“Mini cars,” Henry Ford II famously once said, equal “Mini profits.”
That was on May 13, 1971 and said in reaction to the early sales success of the Pinto. It came at the end of a short dialogue with reporters after Ford’s annual shareholder’s meeting in which HFII expressed considerable concern over competing with new Japanese imports in the USA.
Although the Pinto would do very well during the 1970s, the real way forward was already being debated and it was other events in 1971 that swung the pendulum in favor of building Ford’s first front-drive subcompact, the Mk1 Fiesta. Those events were the success of the Fiat 127 and Renault R5, two small cars in a new class that Ford of Europe had no immediate answer for.
Ford of Europe itself was in a state of change. The previously distinct Ford of England and Ford of Germany arrangement was merging into a larger entity that built related products in Cologne and Dagenham.
The Fiesta would be Ford of Europe’s most important car of the 1970s and one which ushered in modern front-drive arrangements on both sides of the Atlantic for the blue oval. Originally, it was not envisioned as a U.S. model, but circumstances collided to make a unique version for the USA, though not without a fair amount of corporate Sturm und Drang on the way.
Mediterranean Small Cars
In a way, it’s not surprising that at least two of the cars that influenced the decision to build the Fiesta came from Italy. Italy had high fuel costs, small streets, and a consumer base that favored cheap, light cars. Fiat knew exactly what Italians wanted and had high import tariffs defending its home turf.
Ford’s only competition for Italian small cars were the base models of Anglias and Escorts, slow and skinflinty, and expensive compared to faster, more exciting Fiats. Conditions were not exactly the same in Spain and France, but there too Ford’s smaller cars were at a disadvantage.
As early as 1968-69, Ford wanted to improve in Southern European markets in a way that could not be achieved through the cost-conscious but conventional “Cortina” model pioneered by costing out the components of the Mk1 Cortina in 1961-62. A similar model had followed with the Escort in 1968.
As Innocenti did well with the Mini and Fiat graduated to front-drive with the Autobianchi A112 and Fiat 128 in 1969, it became clear that the only way to build a truly competitive very small car was to go front-drive.
Ford execs were wary of this because the Cortina program had examined the cost of BMC’s mini and found it to be far too expensive to build profitably. The same was true of Ford’s “project Cardinal,” the front-drive Taunus of the early 1960s that had also influenced the Cortina.
These internal forces, mostly in the area of finance, balked at the idea of building an even smaller car than the Escort – which they felt would cannibalize its sales. But Ford of England’s Ralph Peters undertook a market study for such a car. After a year and a half of study, he posited that the company could probably move 250-300,000 such cars a year, probably in places where Ford was weak – like Italy and Spain.
Spain was far more restrictive than Italy, even, and under General Franco’s restrictive regime only Renault and SEAT (then a subsidiary of Fiat) were major players due to punishing local content rules.
The Mini, the A112, the Simca 1100 – all pointed to a front-drive, small-car future, but still, the dominant forces in the company didn’t want to build such a car. But two key people were convinced – Hal Sperlich and his boss, Lee Iacocca.
The BMC ADO16 cars, the 128 and Simca were slightly larger cars that the Escort could compete against, mostly. The A112 was a niche model. The Mini was still expensive to make. But once the big-selling Fiat 127 arrived, it became clear that Ford would have to respond somehow. The 127 was followed quickly by the R5, Peugeot 104, and (worryingly) the Honda Civic – the only one of these new cars offered in the U.S. from the start.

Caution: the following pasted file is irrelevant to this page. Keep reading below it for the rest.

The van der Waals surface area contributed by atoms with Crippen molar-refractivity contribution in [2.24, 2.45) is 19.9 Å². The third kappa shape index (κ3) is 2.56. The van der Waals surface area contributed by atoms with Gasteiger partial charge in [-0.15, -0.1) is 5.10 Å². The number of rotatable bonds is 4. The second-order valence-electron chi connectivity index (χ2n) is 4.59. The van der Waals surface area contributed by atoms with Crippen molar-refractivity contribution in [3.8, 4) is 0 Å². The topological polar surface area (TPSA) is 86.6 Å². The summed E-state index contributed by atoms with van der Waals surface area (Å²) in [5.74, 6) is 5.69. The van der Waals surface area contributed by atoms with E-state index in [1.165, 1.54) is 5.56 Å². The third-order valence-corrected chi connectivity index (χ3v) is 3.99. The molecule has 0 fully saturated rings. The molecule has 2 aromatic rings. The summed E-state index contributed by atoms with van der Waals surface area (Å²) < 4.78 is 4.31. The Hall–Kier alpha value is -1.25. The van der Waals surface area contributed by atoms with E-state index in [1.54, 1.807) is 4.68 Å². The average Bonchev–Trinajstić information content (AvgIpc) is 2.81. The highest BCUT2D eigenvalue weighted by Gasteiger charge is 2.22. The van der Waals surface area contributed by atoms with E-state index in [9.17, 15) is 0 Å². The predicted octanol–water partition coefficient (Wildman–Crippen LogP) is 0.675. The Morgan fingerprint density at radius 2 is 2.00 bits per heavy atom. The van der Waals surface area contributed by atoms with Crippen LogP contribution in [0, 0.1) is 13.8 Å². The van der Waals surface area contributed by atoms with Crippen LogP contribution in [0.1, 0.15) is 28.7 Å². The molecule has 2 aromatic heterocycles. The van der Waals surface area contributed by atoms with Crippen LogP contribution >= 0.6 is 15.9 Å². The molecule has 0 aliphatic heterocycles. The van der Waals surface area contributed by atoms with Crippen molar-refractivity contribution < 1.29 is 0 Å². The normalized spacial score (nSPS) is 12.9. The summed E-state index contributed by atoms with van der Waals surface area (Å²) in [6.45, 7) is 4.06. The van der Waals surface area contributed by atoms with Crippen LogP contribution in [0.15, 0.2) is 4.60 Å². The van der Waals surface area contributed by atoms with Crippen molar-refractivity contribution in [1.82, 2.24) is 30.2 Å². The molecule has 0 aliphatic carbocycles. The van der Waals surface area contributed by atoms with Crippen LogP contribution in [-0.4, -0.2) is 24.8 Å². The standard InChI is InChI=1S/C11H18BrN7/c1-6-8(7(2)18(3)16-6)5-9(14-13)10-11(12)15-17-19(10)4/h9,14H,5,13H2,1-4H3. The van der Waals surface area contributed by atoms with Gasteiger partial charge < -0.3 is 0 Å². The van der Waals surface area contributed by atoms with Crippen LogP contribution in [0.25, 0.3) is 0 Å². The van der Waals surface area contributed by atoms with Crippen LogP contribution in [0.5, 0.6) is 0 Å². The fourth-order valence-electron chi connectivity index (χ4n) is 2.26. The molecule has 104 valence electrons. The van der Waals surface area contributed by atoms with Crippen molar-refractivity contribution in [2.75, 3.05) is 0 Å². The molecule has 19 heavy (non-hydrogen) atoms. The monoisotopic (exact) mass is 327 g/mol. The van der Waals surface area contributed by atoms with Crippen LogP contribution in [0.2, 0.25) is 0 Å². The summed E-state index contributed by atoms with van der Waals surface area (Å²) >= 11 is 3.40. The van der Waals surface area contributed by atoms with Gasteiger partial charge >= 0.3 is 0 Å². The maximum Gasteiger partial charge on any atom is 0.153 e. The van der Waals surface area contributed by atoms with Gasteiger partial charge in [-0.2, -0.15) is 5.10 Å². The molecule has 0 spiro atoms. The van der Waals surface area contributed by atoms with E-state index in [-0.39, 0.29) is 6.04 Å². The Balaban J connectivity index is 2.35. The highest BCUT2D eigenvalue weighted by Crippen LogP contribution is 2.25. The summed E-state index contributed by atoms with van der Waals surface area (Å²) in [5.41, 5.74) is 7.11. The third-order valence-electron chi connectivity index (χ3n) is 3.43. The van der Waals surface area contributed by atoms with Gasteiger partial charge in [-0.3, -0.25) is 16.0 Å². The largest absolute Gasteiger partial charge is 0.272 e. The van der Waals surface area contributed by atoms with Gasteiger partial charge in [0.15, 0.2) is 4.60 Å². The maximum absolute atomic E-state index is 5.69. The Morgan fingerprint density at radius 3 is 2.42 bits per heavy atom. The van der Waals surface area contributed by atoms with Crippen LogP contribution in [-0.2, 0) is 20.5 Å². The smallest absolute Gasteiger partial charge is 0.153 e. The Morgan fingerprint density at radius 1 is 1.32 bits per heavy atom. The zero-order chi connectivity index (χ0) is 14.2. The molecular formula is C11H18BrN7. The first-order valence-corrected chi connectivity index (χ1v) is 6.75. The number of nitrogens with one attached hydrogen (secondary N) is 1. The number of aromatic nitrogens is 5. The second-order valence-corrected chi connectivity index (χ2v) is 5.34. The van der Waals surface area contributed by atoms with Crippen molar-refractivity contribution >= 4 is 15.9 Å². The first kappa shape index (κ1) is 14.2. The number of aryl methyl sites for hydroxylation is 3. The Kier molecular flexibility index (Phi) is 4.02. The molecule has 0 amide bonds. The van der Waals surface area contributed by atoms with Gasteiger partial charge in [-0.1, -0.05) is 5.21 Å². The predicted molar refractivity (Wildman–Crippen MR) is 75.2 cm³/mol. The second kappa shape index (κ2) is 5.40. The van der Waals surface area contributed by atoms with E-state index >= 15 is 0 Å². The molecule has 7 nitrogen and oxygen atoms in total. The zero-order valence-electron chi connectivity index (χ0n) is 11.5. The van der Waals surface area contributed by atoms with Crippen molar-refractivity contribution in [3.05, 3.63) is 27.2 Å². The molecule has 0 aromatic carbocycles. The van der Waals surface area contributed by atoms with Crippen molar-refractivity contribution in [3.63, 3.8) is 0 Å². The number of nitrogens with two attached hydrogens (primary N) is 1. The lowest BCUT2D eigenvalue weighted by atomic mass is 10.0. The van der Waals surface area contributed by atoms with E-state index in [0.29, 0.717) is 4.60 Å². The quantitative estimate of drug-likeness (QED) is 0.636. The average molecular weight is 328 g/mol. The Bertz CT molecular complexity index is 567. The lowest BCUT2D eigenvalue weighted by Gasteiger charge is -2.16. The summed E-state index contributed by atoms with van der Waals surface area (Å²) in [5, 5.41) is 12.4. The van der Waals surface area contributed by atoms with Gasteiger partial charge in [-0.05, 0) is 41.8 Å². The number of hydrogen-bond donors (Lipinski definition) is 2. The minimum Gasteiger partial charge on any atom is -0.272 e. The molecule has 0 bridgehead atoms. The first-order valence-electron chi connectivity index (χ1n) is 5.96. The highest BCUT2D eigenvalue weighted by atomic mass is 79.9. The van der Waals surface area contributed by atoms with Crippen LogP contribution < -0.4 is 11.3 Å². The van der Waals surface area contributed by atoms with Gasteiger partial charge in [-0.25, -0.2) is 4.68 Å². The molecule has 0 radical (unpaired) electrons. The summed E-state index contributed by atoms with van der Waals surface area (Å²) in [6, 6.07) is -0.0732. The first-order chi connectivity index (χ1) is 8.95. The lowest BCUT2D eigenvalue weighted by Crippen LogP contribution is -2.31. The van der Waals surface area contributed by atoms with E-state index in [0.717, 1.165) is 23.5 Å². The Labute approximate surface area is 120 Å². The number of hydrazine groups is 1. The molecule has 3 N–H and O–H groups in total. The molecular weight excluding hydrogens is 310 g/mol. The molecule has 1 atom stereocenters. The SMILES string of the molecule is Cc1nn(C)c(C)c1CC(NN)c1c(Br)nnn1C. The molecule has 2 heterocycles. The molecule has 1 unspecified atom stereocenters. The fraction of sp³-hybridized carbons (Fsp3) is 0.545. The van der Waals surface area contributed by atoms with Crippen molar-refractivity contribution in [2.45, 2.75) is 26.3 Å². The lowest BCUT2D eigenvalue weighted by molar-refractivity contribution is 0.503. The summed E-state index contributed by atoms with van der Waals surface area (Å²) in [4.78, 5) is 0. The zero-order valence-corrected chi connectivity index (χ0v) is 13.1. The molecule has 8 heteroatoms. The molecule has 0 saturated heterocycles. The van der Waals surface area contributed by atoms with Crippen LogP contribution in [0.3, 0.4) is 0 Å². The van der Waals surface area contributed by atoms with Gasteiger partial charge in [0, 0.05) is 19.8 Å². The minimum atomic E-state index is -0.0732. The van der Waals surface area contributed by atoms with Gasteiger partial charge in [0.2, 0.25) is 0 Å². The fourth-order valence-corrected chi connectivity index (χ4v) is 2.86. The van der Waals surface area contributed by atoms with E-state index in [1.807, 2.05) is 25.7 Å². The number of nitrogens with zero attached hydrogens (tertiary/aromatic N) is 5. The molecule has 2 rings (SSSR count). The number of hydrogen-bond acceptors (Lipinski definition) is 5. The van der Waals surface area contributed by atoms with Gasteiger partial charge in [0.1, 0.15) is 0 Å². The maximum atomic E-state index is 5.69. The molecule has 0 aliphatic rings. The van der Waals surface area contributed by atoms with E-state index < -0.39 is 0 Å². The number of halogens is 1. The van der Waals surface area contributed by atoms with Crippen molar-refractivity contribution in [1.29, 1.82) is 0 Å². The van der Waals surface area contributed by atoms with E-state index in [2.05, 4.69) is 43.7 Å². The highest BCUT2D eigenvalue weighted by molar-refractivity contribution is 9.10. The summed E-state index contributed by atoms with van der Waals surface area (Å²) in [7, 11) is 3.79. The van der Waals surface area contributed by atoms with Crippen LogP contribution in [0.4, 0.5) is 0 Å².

Fiat’s new “supermini” bowed one month before HFII’s famous shareholder meeting quote. In the spring of 1972, Iacocca and Sperlich got the go-ahead on developing the car.
Bobcat to Fiesta
What became the Fiesta was initially labeled “project Bobcat,” though it was not related to the Mercury-ized version of Ford’s domestic Pinto. It included several early proposals including the “Cheetah” – a cut-down Escort. But it was clear pretty quickly that the car had to be small, front-drive, and a hatchback.
The issue of building it to cost was a major factor – it had to be at least $100 per car cheaper to make than the Escort. To meet that goal, Ford used various different production locations to minimize the cost of parts and assembly, and re-used components where it could.
The biggest development for production happened when Henry Ford II brought an attractive Christmas gift to the Franco regime. In December, 1972, Ford proposed that in exchange for loosening some of the local content rules, Ford would build a sprawling new factory at Almussafes, in Valencia.
In time, “Ford Valencia” would become Ford’s largest car factory outside of the United States.
The Franco regime was so enthusiastic about it that groundbreaking began only a few months later. Despite that enthusiasm, Ford was still required to export the vast majority of the cars it would build in Spain, and to keep its market penetration within certain limits in Spain itself. Nevertheless, it provided jobs for Spain and low-cost labor for Ford.
The factory was set up by Ford of Germany production man Hanns Brand, who had recently set up another key location for the Fiesta – Saarlouis in Germany.
By the time the factory opened in October of 1976, circumstances had changed. Franco died in November of 1975 after restoring the Spanish Monarchy. That set up a transition to democratic rule which occurred over the next few years. The plant was inaugurated by King Juan Carlos I. This change heralded a transition to much freer markets, which Ford was now well-situated to take advantage of – but we’re getting ahead of ourselves.
Under the hood, the Fiesta used a reworked three-main-bearing version of the old “Kent” four, now called (unsurprisingly) “Valencia.” Not too long after the car debuted, the older Kent crossflow was also added, though the two engines used many different parts. All would have a four-speed manual.
Up front it used familiar MacPherson struts, with a beam axle out back with a panhard rod. It was designed to cost – though happily it would prove a very capable handler.
To keep costs down, it would come only as a 3-door hatch.